I had ordered an ice cream cone and was fumbling with my wallet to pay for it when the ice cream fell off the cone and landed on my foot. The girl who had just sold it to me giggled. I felt foolish, but I also knew I wanted to be able to talk to her–if only to say something to try to save face.

I finally had motivation to learn Spanish.

My first attempt to learn Spanish

When the summer ended, I eagerly enrolled in an introductory Spanish course at the local community college for dual credit. I eagerly did my homework and passed the semester with a high B grade. Eager to continue my education, I enrolled the following spring in Spanish 102. This time my grade was a low C, and I felt it was unacceptable.

I decided to take my second semester of Spanish again, this time at a larger university, with the hope that I could master the material. Again, another C.

Now, of course, I could have continued on to the next level of Spanish, and the school would have been okay with this. But remember, I was taking Spanish classes because I wanted to learn Spanish. I wanted to communicate, not just get a passing grade. And I was failing on that count.

I was discouraged, and I gave up.

My second attempt to learn Spanish

Denny's was my language school.
Denny’s was my language school.
Several years later I was waiting tables when I noticed one of my regular customers was conducting individual Spanish classes right there in the restaurant. Could this be my chance to try again? I inquired, and she agreed to teach me the language as well.

For several months, I met with her, usually two hours every weekend, and I made great strides in my Spanish acquisition. We went over vocabulary and grammar, and I translated children’s books to and from Spanish. To this day she says I was one of her most determined students.

But then I got a job in another city and was no longer able to attend classes with her. Quickly I forgot practically everything I had learned.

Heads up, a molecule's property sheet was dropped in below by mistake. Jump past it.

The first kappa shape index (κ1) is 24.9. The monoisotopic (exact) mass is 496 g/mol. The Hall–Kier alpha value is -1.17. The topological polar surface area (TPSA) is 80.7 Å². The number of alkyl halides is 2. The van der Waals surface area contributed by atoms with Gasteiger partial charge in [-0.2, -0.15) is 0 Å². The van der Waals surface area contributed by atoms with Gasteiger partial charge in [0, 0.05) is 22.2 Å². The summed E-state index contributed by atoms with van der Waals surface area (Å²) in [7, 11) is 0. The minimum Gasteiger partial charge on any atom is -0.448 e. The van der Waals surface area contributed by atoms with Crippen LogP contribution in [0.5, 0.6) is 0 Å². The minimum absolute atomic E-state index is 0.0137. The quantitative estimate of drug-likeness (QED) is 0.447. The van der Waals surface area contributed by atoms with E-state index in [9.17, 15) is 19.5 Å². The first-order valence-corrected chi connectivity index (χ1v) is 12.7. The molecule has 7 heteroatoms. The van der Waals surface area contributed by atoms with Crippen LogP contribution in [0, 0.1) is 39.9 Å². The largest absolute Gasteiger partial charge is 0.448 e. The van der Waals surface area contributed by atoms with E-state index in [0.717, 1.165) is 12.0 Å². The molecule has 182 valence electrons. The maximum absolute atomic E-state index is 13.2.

Language immersion in Mexico

In 2010, my work changed again and gave me the flexibility to work remotely, so I took the opportunity to move to Mexico, where I would be able to focus even more on learning Spanish. I enrolled in a local Spanish school and settled in for the 9-month course.

I had to start at square one. Practically everything I had learned before was forgotten. Although the first month or so of the course was relatively easy for me, as old knowledge started to come back to me, it was discouraging how little I had retained from before.

When the course ended, I passed with good marks. But I was not fluent.

Teaching myself

I spent another year in Mexico after the language course ended, and it was during this time that I would say I truly learned Spanish. Going out with friends, conversing one-on-one, and chatting with online penpals are the things that most helped me learn Spanish.

So when I decided I wanted to learn Portuguese to visit a friend in Brazil, I started teaching myself, using the same techniques I had used to learn Spanish. When I then went to Brazil in 2014, after studying Portuguese on my own for about a year, I found that my spoken Portuguese was absolutely abysmal. I had only been teaching myself to read and write Portuguese. The month I had there helped immensely to remedy that situation, but mainly it taught me many of the flaws in my self-teaching techniques.

Later in 2014 I spent three months in Portugal, as well. This gave me more opportunity to hone in my Portuguese skills, and more importantly, my language-learning techniques.

Now I’m teaching myself French.

What I’ve learned

During this entire process, I have succeeded in learning to speak Spanish. It was definitely a challenge, but I succeeded. But what is more exciting to me is that I have learned how to learn a language. And while there will always be new techniques to language learning, I believe I have picked up enough of this essential knowledge that I can begin to share it with you.

That is why I have created this blog. And I hope you’ll follow along.